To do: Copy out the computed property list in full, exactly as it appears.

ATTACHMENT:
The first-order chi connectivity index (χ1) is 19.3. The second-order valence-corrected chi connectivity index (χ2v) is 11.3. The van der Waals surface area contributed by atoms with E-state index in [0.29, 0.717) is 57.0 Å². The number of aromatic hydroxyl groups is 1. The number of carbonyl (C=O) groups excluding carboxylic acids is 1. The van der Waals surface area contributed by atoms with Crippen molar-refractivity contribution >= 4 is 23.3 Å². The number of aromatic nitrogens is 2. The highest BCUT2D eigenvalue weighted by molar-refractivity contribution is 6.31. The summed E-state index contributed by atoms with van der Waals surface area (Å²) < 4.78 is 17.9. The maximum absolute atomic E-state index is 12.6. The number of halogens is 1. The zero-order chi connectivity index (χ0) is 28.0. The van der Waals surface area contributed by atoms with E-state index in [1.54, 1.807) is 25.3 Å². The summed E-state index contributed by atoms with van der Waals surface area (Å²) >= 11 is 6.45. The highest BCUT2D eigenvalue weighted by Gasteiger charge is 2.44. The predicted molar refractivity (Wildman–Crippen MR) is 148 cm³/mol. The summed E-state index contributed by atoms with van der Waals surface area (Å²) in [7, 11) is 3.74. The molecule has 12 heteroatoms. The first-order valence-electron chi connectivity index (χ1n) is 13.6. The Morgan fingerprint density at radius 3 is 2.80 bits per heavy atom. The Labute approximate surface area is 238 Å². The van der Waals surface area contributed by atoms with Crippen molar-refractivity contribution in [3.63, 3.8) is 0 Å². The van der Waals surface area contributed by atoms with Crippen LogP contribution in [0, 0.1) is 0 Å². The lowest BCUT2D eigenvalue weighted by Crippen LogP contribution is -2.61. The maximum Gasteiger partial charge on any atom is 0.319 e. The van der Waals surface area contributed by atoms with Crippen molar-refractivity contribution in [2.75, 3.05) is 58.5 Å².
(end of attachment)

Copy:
The first-order chi connectivity index (χ1) is 19.3. The second-order valence-corrected chi connectivity index (χ2v) is 11.3. The van der Waals surface area contributed by atoms with E-state index in [0.29, 0.717) is 57.0 Å². The number of aromatic hydroxyl groups is 1. The number of carbonyl (C=O) groups excluding carboxylic acids is 1. The van der Waals surface area contributed by atoms with Crippen molar-refractivity contribution >= 4 is 23.3 Å². The number of aromatic nitrogens is 2. The highest BCUT2D eigenvalue weighted by molar-refractivity contribution is 6.31. The summed E-state index contributed by atoms with van der Waals surface area (Å²) < 4.78 is 17.9. The maximum absolute atomic E-state index is 12.6. The number of halogens is 1. The zero-order chi connectivity index (χ0) is 28.0. The van der Waals surface area contributed by atoms with E-state index in [1.54, 1.807) is 25.3 Å². The summed E-state index contributed by atoms with van der Waals surface area (Å²) >= 11 is 6.45. The highest BCUT2D eigenvalue weighted by Gasteiger charge is 2.44. The predicted molar refractivity (Wildman–Crippen MR) is 148 cm³/mol. The summed E-state index contributed by atoms with van der Waals surface area (Å²) in [7, 11) is 3.74. The molecule has 12 heteroatoms. The first-order valence-electron chi connectivity index (χ1n) is 13.6. The Morgan fingerprint density at radius 3 is 2.80 bits per heavy atom. The Labute approximate surface area is 238 Å². The van der Waals surface area contributed by atoms with Crippen molar-refractivity contribution in [3.63, 3.8) is 0 Å². The van der Waals surface area contributed by atoms with Crippen LogP contribution in [0, 0.1) is 0 Å². The lowest BCUT2D eigenvalue weighted by Crippen LogP contribution is -2.61. The maximum Gasteiger partial charge on any atom is 0.319 e. The van der Waals surface area contributed by atoms with Crippen molar-refractivity contribution in [2.75, 3.05) is 58.5 Å².